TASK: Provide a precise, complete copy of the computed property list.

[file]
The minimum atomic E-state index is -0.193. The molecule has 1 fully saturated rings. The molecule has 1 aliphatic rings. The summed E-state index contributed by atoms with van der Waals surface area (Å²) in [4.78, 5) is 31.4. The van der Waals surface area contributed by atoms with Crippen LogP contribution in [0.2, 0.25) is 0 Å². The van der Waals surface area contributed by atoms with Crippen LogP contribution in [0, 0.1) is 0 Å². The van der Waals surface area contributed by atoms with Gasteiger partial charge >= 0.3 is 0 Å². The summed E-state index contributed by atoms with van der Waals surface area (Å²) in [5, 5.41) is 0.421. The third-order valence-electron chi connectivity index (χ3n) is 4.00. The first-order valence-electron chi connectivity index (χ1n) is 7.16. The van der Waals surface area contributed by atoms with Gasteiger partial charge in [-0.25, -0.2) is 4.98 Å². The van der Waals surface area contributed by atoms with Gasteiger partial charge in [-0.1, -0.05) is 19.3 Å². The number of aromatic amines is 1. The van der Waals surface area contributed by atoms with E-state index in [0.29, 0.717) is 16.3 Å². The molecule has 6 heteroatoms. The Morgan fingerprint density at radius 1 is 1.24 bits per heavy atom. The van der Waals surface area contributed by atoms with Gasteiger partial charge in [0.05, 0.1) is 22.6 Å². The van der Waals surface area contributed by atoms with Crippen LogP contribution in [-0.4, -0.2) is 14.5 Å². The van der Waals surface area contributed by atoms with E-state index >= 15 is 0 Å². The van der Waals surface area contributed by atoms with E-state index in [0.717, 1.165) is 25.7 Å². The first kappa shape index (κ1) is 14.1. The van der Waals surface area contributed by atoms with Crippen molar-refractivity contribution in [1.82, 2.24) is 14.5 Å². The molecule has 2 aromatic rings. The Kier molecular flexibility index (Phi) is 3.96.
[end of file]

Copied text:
The minimum atomic E-state index is -0.193. The molecule has 1 fully saturated rings. The molecule has 1 aliphatic rings. The summed E-state index contributed by atoms with van der Waals surface area (Å²) in [4.78, 5) is 31.4. The van der Waals surface area contributed by atoms with Crippen LogP contribution in [0.2, 0.25) is 0 Å². The van der Waals surface area contributed by atoms with Crippen LogP contribution in [0, 0.1) is 0 Å². The van der Waals surface area contributed by atoms with Gasteiger partial charge >= 0.3 is 0 Å². The summed E-state index contributed by atoms with van der Waals surface area (Å²) in [5, 5.41) is 0.421. The third-order valence-electron chi connectivity index (χ3n) is 4.00. The first-order valence-electron chi connectivity index (χ1n) is 7.16. The van der Waals surface area contributed by atoms with Gasteiger partial charge in [-0.25, -0.2) is 4.98 Å². The van der Waals surface area contributed by atoms with Gasteiger partial charge in [-0.1, -0.05) is 19.3 Å². The number of aromatic amines is 1. The van der Waals surface area contributed by atoms with E-state index in [0.29, 0.717) is 16.3 Å². The molecule has 6 heteroatoms. The Morgan fingerprint density at radius 1 is 1.24 bits per heavy atom. The van der Waals surface area contributed by atoms with Gasteiger partial charge in [0.05, 0.1) is 22.6 Å². The van der Waals surface area contributed by atoms with Crippen LogP contribution in [-0.4, -0.2) is 14.5 Å². The van der Waals surface area contributed by atoms with E-state index >= 15 is 0 Å². The van der Waals surface area contributed by atoms with E-state index in [0.717, 1.165) is 25.7 Å². The first kappa shape index (κ1) is 14.1. The van der Waals surface area contributed by atoms with Crippen molar-refractivity contribution in [1.82, 2.24) is 14.5 Å². The molecule has 2 aromatic rings. The Kier molecular flexibility index (Phi) is 3.96.